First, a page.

Sydney Thunder record low BBL score against Adelaide Strikers, worst T20 score every
The cricket world has been left lost for words after the Sydney Thunder were bowled out for 15 in the worst T20 score ever witnessed in the sport.
The Adelaide Strikers obliterated the home team at the Sydney Showgrounds on Friday night, where it got as ugly as it gets.
NCA NewsWire’s Matt Cleary summed it up: “It was U/10s stuff. It was unbelievable”.
Having been bowled out in the space of 35 balls, there was a wicket walling every 3.5 deliveries.
Henry Thornton took 5/3 off 17 balls. Wes Agar took 4/2 off 12 balls. Matthew Short took 1/5 and a catch of the summer.
Thunder’s top score was from No. 10 batter Brendan Doggett whose runs came from a lucky French cut.
Rashid Khan didn’t bowl. Peter Siddle didn’t bowl.
There were five ducks. Wicket-keeper Henry Nielsen took five catches.
The cricket world has been left at a loss trying to explain it.
“It’s an absolute shambles here at the Showground,” Brett Lee said on Fox League.
“I haven’t seen a performance like that – it’s appalling for the Sydney Thunder.
“15, really? I’m speechless. They haven’t even warmed up.
“I’ve never seen anything like it.”
Aussie great Brad Haddin was left in disbelief.
“That was just unbelievable,” he said.
“To be bowled out for 15 in 35 balls is just embarrassing.”
Some were even harsher in their assessments.
veteran sports commentator Stephen Quartermain said he was watching an U10s side.
Sport commentator Bernie Coen also wrote on Twitter: ‘I’m gobsmacked. Thunder players were laughing while batting. That was bloody disgraceful and they should be embarrassed.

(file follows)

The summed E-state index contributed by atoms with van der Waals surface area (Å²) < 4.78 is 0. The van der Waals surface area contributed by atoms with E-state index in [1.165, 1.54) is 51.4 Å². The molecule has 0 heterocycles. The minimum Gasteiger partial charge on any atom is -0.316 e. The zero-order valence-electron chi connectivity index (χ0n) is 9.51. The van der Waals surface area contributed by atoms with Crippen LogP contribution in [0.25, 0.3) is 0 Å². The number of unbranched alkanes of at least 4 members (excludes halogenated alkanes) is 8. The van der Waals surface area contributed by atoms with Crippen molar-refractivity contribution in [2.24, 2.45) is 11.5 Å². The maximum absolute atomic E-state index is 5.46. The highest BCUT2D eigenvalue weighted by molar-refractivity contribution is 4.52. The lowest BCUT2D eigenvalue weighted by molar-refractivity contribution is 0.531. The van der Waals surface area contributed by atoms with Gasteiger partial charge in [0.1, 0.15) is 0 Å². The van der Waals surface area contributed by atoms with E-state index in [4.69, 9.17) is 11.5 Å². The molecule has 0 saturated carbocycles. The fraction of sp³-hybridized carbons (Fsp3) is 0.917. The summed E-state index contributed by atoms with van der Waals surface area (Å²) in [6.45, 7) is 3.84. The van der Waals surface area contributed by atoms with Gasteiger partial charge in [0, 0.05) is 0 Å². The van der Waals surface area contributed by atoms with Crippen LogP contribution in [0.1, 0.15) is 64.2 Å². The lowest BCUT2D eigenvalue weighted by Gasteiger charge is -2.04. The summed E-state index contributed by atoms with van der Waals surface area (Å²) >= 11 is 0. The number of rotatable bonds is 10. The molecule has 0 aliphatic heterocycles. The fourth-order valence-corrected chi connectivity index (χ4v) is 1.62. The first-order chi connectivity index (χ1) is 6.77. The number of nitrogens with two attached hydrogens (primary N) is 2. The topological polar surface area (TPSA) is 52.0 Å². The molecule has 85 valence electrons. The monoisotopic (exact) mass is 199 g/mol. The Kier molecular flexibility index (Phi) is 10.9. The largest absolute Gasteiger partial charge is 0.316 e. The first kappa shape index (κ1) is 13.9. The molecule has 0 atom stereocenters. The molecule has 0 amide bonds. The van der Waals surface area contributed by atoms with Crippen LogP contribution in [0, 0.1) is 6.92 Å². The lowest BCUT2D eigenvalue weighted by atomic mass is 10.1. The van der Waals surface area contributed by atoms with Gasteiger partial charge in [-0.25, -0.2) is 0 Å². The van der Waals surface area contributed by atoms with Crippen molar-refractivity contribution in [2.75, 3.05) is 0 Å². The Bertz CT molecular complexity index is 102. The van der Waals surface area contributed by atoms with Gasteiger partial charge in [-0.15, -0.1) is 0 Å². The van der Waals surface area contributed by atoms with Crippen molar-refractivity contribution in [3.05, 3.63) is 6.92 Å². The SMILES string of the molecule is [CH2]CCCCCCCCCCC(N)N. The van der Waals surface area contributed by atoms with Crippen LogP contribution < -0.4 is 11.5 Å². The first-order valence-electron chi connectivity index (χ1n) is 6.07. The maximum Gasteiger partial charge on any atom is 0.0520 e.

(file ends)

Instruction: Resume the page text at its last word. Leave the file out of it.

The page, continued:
“I don’t have much to say about it, to be honest,” Thunder captain Jasan Sangha said. “It’s not like we went out to be crazy. Nine of 11 batsmen out caught behind … we nicked off too many times.
“I don’t want to dive into it. But end of the day it’s just not good enough for a professional team to be bowled out for that many runs.
“I don’t know. It wasn’t like guys were out there trying to throw their wicket away.”
They didn’t have to – Thornton and company were bowling hand grenades.
“We’re just a bunch of good blokes doing our best,” Thornton said.
“It was a bit surreal in the huddles. No-one could believe it was going on.”
The first wicket fell on the third ball of the innings when Matthew Gilkes recorded his second duck in two games when he cut Short uppishly to point where Alex Hose took a fine diving catch.
Then the carnage began.
Jason Sangha came in and Thornton had two for none when the captain edged to Nielsen. Strikers captain Peter Siddle brought in two slips.
Short took a one-handed blinder at first slip to dismiss Riley Roussow.
Dangerman Alex Hales was soon gone, edging Wes Agar. It was such that a Daniel Sams’ single was Bronx cheered by the small home crowd.
When Agar bowled Sams and Thornton had Ross the Thunder had lost five wickets for nine runs in the first 17 balls.
Thornton got Hales caught behind the Thunder were 6/9 off 19 balls.
Chris Green defended Thornton’s next ball, and the home crowd roared approval. Then they did it again. And again.
The lowest BBL score was the Melbourne Renegades’ 57 in 2015. Thornton delivered the only maiden of the tournament.
When Ollie Davies tucked a single through gully, the crowd roared like he’d hit a six.
Then Green was gone, off Agar, caught behind.
They were 7 for 10. Then 8 for 10.
When Thornton got rid of Ollie Davies, out slashing, Thunder were 9/14.
Out came Fazalhaq Farooqi. And back he went. His team all out for 15.
At the halfway mark it had looked good for the home side after the Strikers, confronted by a fine bowling performance by Sydney Thunder, amassed 9/139. Nobody could have predicted what came next.
— with NCA NewsWire
Originally published as ‘Never seen that’: World reacts to Big Bash farce